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Post-Petroleum Design and The Future of Sustainable Materials

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Five billion; that's not a population statistic, that is the amount of plastic, in tons, that currently exists on this Earth, according to George Elvin, author of Post-Petroleum Design (Routledge). If photos of trash circling in gyres around the Pacific doesn't alarm you, the related environmental costs of unearthing oil should raise questions about the sustainability of using this material for the built environment. According to Elvin, whose new book gathers case studies and stories of material science innovators, our dependence on the synthetic substance will wane as designers and architects invent new bio-plastics, engineer sustainable substances or rediscover new ways to work with old materials. We spoke with Elvin, who also runs Gone Studio and teaches architecture at Ball State University in Indiana, about five materials being used in new ways to help bring about a more sustainable future.

"The sustainable harvesting of cork is like shearing sheep; it grows back every nine years. Look at something like the Cortica chaise lounge by Daniel Michalik. It's basically a huge rectangle of cork, eight-by-three-by-one feet, and he's routed these curves into alternating patterns that create a serpentine shape. It's striking and simple, and he's mastered new techniques that really show what cork is capable of."

"It may sound surprising, but Lotus, the high-end British car company, is using hybrid hemp to make the body panels of their cars. They started using is for interior fabrics. It's a very interesting material. Look at how Werner Aisslinger is using it to create chairs. He worked with BASF chemicals to create an eco-safe chemical binder, and made hardshell chairs through thermoforming."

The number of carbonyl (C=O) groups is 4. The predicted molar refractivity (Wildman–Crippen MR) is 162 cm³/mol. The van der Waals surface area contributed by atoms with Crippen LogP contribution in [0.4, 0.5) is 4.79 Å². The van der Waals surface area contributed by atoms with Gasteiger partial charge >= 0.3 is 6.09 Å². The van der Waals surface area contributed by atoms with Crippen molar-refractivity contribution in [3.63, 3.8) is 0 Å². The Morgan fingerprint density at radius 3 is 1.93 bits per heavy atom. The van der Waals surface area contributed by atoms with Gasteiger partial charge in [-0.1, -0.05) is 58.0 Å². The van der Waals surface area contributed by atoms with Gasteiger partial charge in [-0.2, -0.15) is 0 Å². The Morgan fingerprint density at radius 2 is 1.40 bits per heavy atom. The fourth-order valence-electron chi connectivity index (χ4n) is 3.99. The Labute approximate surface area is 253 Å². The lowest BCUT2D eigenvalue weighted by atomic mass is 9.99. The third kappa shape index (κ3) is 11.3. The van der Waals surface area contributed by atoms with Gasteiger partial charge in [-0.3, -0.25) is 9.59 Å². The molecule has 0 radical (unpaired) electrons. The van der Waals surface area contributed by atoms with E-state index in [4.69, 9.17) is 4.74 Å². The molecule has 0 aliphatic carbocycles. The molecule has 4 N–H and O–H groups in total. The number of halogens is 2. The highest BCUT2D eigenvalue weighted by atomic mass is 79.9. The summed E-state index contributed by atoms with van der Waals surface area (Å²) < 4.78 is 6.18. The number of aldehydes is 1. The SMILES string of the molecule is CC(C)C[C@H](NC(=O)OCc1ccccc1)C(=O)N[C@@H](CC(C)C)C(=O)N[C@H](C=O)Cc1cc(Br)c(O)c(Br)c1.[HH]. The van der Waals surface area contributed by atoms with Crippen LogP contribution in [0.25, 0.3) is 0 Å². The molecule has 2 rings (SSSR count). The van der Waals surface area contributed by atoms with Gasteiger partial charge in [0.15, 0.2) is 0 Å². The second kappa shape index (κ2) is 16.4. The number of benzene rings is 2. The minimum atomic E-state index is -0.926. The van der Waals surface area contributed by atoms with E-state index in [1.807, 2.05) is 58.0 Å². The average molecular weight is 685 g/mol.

"There are some very interesting trends towards bioplastics and 100% plant-based plastics. What you see on the market now is not really 100% plant-based. It's still likely somewhat petroleum based; all-plant plastic has issues with durability and clarity, since it will break down or yellow over time. But many are using bio-resins and finding ways to make bio-plastic stronger. Every year, University of Stuttgart students do an engineering project fabricated out of bio-plastics. In 2013, they built the ArboSkin Pavilion completely from bioplastics. It used 388 unique, pyramidal plastic panels, a great example of custom fabrication."

"You'll see a lot more building material from this company, which "grows" bricks and other substances from mushrooms and natural materials. They can make bricks, like the ones used at the HyFi tower at MoMA last year, or insulation, and coating the material in resin makes for very interesting furniture. I think it's innovative and promising, and you'll see a lot more applications from them in the future."

"Of all the organic materials out there, wood is so versatile, and can be sustainably managed and harvested. What's new is that milling techniques are changing. With precise CNC (computer numerical control) or laser cutting methods, you can create precision joinery and can do almost anything. Only master craftsman used to be able to do this stuff, and now anybody can. We're seeing structural timber being used for bigger and more complicated structures, since you can precisely set completed joints via the computer, and more and more people being very experimental with the material, especially when it comes to furniture. The flip side is, it's changes what a craftsperson is; what does it mean to be one when everybody has access to this technology?"

Post-Petroleum Design is out now via Routledge.

·The 5 Natural Materials That Will Revolutionize Your Home [Curbed]
·More Sustainable Design posts [Curbed]
·Previous Hy-Fi coverage [Curbed NY]